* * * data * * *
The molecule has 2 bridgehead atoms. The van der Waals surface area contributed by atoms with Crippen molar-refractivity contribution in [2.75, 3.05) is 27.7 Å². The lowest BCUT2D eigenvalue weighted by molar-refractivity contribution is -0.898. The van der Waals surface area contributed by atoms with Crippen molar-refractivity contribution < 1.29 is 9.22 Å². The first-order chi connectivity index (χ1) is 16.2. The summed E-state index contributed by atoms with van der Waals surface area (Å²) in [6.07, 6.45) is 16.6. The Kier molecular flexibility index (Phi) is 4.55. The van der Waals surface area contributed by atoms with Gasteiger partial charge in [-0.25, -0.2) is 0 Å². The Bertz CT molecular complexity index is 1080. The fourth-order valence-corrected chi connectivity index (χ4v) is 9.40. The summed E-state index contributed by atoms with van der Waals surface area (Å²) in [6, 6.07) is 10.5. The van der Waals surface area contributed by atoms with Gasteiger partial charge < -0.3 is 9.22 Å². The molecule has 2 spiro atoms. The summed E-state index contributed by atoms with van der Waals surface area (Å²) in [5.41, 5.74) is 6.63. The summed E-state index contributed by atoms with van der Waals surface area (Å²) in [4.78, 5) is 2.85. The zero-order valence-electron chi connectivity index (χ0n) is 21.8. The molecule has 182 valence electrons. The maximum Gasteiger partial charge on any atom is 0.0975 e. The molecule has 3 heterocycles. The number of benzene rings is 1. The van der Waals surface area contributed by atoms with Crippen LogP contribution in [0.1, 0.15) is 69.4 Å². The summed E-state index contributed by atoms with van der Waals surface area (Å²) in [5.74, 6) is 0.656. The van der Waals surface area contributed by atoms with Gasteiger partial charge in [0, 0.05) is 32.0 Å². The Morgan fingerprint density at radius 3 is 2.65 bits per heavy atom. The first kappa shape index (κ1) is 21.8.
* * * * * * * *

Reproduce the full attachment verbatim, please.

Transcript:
The molecule has 2 bridgehead atoms. The van der Waals surface area contributed by atoms with Crippen molar-refractivity contribution in [2.75, 3.05) is 27.7 Å². The lowest BCUT2D eigenvalue weighted by molar-refractivity contribution is -0.898. The van der Waals surface area contributed by atoms with Crippen molar-refractivity contribution < 1.29 is 9.22 Å². The first-order chi connectivity index (χ1) is 16.2. The summed E-state index contributed by atoms with van der Waals surface area (Å²) in [6.07, 6.45) is 16.6. The Kier molecular flexibility index (Phi) is 4.55. The van der Waals surface area contributed by atoms with Gasteiger partial charge in [-0.25, -0.2) is 0 Å². The Bertz CT molecular complexity index is 1080. The fourth-order valence-corrected chi connectivity index (χ4v) is 9.40. The summed E-state index contributed by atoms with van der Waals surface area (Å²) in [6, 6.07) is 10.5. The van der Waals surface area contributed by atoms with Gasteiger partial charge < -0.3 is 9.22 Å². The molecule has 2 spiro atoms. The summed E-state index contributed by atoms with van der Waals surface area (Å²) in [5.41, 5.74) is 6.63. The summed E-state index contributed by atoms with van der Waals surface area (Å²) in [4.78, 5) is 2.85. The zero-order valence-electron chi connectivity index (χ0n) is 21.8. The molecule has 182 valence electrons. The maximum Gasteiger partial charge on any atom is 0.0975 e. The molecule has 3 heterocycles. The number of benzene rings is 1. The van der Waals surface area contributed by atoms with Crippen LogP contribution in [0.1, 0.15) is 69.4 Å². The summed E-state index contributed by atoms with van der Waals surface area (Å²) in [5.74, 6) is 0.656. The van der Waals surface area contributed by atoms with Gasteiger partial charge in [0, 0.05) is 32.0 Å². The Morgan fingerprint density at radius 3 is 2.65 bits per heavy atom. The first kappa shape index (κ1) is 21.8.